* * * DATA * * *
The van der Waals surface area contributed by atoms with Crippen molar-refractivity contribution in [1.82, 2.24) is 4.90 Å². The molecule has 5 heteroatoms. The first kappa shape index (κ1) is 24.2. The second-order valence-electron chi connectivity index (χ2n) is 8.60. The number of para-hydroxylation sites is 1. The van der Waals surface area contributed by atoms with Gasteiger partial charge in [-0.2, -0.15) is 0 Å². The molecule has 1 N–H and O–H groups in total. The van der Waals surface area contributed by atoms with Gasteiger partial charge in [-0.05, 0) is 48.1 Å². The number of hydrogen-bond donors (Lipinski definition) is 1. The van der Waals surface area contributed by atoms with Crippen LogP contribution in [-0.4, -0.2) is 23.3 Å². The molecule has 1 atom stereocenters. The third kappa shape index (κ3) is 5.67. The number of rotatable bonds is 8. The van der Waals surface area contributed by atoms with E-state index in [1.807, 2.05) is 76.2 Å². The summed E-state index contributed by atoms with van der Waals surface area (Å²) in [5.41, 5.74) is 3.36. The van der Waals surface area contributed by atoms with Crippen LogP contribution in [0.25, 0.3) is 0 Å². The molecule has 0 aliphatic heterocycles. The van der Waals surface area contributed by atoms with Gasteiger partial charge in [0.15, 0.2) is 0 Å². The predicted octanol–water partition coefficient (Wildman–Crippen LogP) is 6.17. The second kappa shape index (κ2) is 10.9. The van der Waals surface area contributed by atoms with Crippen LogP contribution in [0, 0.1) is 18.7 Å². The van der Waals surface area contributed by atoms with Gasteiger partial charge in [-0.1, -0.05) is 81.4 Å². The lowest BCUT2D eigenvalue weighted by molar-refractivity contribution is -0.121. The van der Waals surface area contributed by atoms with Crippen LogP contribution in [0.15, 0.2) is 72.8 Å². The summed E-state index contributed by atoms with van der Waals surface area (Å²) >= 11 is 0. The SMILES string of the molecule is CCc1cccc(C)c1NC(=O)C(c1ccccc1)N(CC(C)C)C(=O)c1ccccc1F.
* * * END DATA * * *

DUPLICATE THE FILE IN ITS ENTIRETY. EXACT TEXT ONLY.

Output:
The van der Waals surface area contributed by atoms with Crippen molar-refractivity contribution in [1.82, 2.24) is 4.90 Å². The molecule has 5 heteroatoms. The first kappa shape index (κ1) is 24.2. The second-order valence-electron chi connectivity index (χ2n) is 8.60. The number of para-hydroxylation sites is 1. The van der Waals surface area contributed by atoms with Gasteiger partial charge in [-0.2, -0.15) is 0 Å². The molecule has 1 N–H and O–H groups in total. The van der Waals surface area contributed by atoms with Gasteiger partial charge in [-0.05, 0) is 48.1 Å². The number of hydrogen-bond donors (Lipinski definition) is 1. The van der Waals surface area contributed by atoms with Crippen LogP contribution in [-0.4, -0.2) is 23.3 Å². The molecule has 1 atom stereocenters. The third kappa shape index (κ3) is 5.67. The number of rotatable bonds is 8. The van der Waals surface area contributed by atoms with E-state index in [1.807, 2.05) is 76.2 Å². The summed E-state index contributed by atoms with van der Waals surface area (Å²) in [5.41, 5.74) is 3.36. The van der Waals surface area contributed by atoms with Crippen LogP contribution in [0.25, 0.3) is 0 Å². The molecule has 0 aliphatic heterocycles. The van der Waals surface area contributed by atoms with Gasteiger partial charge in [0.15, 0.2) is 0 Å². The predicted octanol–water partition coefficient (Wildman–Crippen LogP) is 6.17. The second kappa shape index (κ2) is 10.9. The van der Waals surface area contributed by atoms with Crippen LogP contribution in [0, 0.1) is 18.7 Å². The van der Waals surface area contributed by atoms with Gasteiger partial charge in [-0.1, -0.05) is 81.4 Å². The lowest BCUT2D eigenvalue weighted by molar-refractivity contribution is -0.121. The van der Waals surface area contributed by atoms with Crippen LogP contribution in [0.15, 0.2) is 72.8 Å². The summed E-state index contributed by atoms with van der Waals surface area (Å²) >= 11 is 0. The SMILES string of the molecule is CCc1cccc(C)c1NC(=O)C(c1ccccc1)N(CC(C)C)C(=O)c1ccccc1F.